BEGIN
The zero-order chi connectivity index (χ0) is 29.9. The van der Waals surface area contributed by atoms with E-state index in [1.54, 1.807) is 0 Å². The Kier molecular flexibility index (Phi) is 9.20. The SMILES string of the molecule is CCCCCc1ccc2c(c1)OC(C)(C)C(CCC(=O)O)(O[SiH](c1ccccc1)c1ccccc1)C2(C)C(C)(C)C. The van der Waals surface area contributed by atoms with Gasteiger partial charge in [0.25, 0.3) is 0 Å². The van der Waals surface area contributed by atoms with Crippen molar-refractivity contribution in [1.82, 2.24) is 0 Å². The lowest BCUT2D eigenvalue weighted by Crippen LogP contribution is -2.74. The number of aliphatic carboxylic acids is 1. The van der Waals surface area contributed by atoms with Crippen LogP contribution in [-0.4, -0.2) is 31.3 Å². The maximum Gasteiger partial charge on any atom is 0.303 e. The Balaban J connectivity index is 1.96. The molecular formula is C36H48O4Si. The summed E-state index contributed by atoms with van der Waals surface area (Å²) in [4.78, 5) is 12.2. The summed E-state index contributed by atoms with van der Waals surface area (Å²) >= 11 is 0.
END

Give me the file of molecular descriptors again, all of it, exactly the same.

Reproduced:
The zero-order chi connectivity index (χ0) is 29.9. The van der Waals surface area contributed by atoms with E-state index in [1.54, 1.807) is 0 Å². The Kier molecular flexibility index (Phi) is 9.20. The SMILES string of the molecule is CCCCCc1ccc2c(c1)OC(C)(C)C(CCC(=O)O)(O[SiH](c1ccccc1)c1ccccc1)C2(C)C(C)(C)C. The van der Waals surface area contributed by atoms with Gasteiger partial charge in [0.25, 0.3) is 0 Å². The van der Waals surface area contributed by atoms with Crippen molar-refractivity contribution in [1.82, 2.24) is 0 Å². The lowest BCUT2D eigenvalue weighted by Crippen LogP contribution is -2.74. The number of aliphatic carboxylic acids is 1. The van der Waals surface area contributed by atoms with Crippen LogP contribution in [-0.4, -0.2) is 31.3 Å². The maximum Gasteiger partial charge on any atom is 0.303 e. The Balaban J connectivity index is 1.96. The molecular formula is C36H48O4Si. The summed E-state index contributed by atoms with van der Waals surface area (Å²) in [4.78, 5) is 12.2. The summed E-state index contributed by atoms with van der Waals surface area (Å²) >= 11 is 0.